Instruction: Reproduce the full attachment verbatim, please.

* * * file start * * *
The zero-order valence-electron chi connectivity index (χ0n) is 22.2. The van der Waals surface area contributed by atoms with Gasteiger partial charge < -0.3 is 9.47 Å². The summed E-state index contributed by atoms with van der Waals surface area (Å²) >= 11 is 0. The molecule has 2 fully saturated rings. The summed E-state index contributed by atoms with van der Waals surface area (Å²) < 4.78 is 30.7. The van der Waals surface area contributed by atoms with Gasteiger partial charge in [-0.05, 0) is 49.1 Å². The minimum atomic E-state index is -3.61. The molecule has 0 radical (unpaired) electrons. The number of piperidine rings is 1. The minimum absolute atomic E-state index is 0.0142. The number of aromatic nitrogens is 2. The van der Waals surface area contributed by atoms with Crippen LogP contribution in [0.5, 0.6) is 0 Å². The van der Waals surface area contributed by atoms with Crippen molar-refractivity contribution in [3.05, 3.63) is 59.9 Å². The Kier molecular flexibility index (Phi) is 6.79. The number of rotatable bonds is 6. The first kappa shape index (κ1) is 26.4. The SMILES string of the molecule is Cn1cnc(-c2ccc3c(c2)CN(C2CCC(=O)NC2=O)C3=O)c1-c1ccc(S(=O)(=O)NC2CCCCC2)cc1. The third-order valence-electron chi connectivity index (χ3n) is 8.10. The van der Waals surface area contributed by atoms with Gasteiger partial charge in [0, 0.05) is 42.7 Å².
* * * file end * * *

The zero-order valence-electron chi connectivity index (χ0n) is 22.2. The van der Waals surface area contributed by atoms with Gasteiger partial charge < -0.3 is 9.47 Å². The summed E-state index contributed by atoms with van der Waals surface area (Å²) >= 11 is 0. The molecule has 2 fully saturated rings. The summed E-state index contributed by atoms with van der Waals surface area (Å²) < 4.78 is 30.7. The van der Waals surface area contributed by atoms with Gasteiger partial charge in [-0.05, 0) is 49.1 Å². The minimum atomic E-state index is -3.61. The molecule has 0 radical (unpaired) electrons. The number of piperidine rings is 1. The minimum absolute atomic E-state index is 0.0142. The number of aromatic nitrogens is 2. The van der Waals surface area contributed by atoms with Crippen LogP contribution in [0.5, 0.6) is 0 Å². The van der Waals surface area contributed by atoms with Crippen molar-refractivity contribution in [3.05, 3.63) is 59.9 Å². The Kier molecular flexibility index (Phi) is 6.79. The number of rotatable bonds is 6. The first kappa shape index (κ1) is 26.4. The SMILES string of the molecule is Cn1cnc(-c2ccc3c(c2)CN(C2CCC(=O)NC2=O)C3=O)c1-c1ccc(S(=O)(=O)NC2CCCCC2)cc1. The third-order valence-electron chi connectivity index (χ3n) is 8.10. The van der Waals surface area contributed by atoms with Gasteiger partial charge in [0, 0.05) is 42.7 Å².